As promised, here’s some show and tell from my recent trip to Nashville, starting with a very cool exhibit by British glass artist Bruce Munro at Cheekwood Garden.[youtube]http://youtu.be/cD2GxcZ1Amc[/youtube]
And Cheekwood’s scarecrows were lots of fun. Too bad it was 38 degrees when my group was there to see it all and picnic on the grounds. (The toddlers took the cold in stride. Their grandparents and yours truly were all “We’ll meet you in the heated visitors center.”)
But let’s move on to the landscaping of Nashville, a city I’m crazy about. I could even imagine living there, but wow, I’ve never seen so many tortured shrubs in my life. Below are some representative shots of actual homes for sale in Nashville’s Belle Mead neighborhood, which if you watch the TV show “Nashville” you already know is the country club part of town. Acres and acres of perfectly tended lawn, and the aforementioned tortured shrubs.
In stark contrast to typical Nashville front yards (and really, front yards across Suburbia, U.S.A.) is the crazy-beautiful-alive front garden of gardenblogger Gail Eichelberger. Gail’s critter-focussed blog Clay and Limestone hadn’t really prepared me for the wild-and-crazy gorgeousness and in-your-face differentness of it, compared to her neighbors. Granted her neighborhood isn’t quite as grand as Belle Mead, but still her neighbors follow the script and Gail’s front yard is a shocker. Or to my eyes, a welcome relief.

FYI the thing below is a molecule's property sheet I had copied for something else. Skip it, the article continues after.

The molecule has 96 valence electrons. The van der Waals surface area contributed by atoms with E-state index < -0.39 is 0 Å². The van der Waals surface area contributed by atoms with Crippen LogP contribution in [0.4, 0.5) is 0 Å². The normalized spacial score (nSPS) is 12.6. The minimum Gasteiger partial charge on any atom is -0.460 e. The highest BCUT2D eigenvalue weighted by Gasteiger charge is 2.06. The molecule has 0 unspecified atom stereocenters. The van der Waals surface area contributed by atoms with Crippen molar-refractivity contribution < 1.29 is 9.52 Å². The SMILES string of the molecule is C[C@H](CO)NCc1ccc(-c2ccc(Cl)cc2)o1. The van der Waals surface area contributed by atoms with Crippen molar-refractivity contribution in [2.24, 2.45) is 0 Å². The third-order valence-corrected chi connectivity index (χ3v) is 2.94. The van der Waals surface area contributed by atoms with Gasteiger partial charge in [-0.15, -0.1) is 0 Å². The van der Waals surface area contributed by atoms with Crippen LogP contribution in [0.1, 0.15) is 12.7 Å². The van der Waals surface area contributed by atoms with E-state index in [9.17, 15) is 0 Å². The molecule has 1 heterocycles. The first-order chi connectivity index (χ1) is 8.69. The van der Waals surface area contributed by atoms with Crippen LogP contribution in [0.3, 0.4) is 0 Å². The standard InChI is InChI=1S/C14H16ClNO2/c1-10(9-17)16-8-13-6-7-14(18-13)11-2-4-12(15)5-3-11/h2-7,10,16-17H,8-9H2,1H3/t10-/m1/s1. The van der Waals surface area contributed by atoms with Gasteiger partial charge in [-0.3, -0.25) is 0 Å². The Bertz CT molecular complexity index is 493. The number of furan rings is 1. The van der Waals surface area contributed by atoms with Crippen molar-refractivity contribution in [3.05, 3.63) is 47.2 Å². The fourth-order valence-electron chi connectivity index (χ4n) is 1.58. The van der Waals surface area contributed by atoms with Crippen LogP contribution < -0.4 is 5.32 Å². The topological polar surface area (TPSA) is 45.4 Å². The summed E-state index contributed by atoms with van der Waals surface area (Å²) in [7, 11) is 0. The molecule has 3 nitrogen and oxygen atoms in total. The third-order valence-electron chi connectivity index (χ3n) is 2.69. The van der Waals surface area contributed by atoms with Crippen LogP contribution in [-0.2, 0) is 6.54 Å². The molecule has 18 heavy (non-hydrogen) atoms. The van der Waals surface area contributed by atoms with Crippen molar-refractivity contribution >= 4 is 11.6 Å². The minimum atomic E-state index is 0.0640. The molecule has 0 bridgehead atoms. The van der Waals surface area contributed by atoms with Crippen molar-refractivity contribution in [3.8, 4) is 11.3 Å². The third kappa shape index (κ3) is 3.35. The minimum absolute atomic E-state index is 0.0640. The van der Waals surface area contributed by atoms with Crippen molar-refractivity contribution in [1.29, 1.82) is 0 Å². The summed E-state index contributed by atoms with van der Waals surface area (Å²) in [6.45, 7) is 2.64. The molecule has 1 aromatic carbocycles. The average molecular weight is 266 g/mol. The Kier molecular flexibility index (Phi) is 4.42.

Locally, Gail’s garden is referred to as the one with the bottle tree. In the next shot you can see the road and across it, a typical front yard.
Here’s Gail is showing me how she protected some blooming Salvias from the recent frost, in hopes of having something in bloom to show a visiting gardener. I assured her that we’ve all said something like “You should have seen the garden last week! Or next week!”
Notice on the right her fabulous screened-in porch overlooking all this botanical glory. Click here for better views of it and from it.
In addition to a huge assortment of plants, many of them natives, Gail’s garden includes bird feeders and homes, and this fun contraption that she made herself. It was intended to house mason bees but due to insufficient sun in that spot, has become home to an assortment of other insects, like spiders. But like all wildlife are welcome in Gail’s garden here – except for chipmunks, which must be really destructive to have earned Gail’s ill will toward those cutest of critters.
After a tour of her garden and breakfast prepared by her awesome husband, Gail showed me some of the sights of Nashville, including one that’s been met with less than universal praise, to say the least. Art critics and religious prudes are united in their disdain for the group statue of nudes that occupies a prominent spot on Music Row.
Thanks for everything, Gail! You can bet I’ll be coming back to see you and your crazy-beautiful garden again, the sooner the better.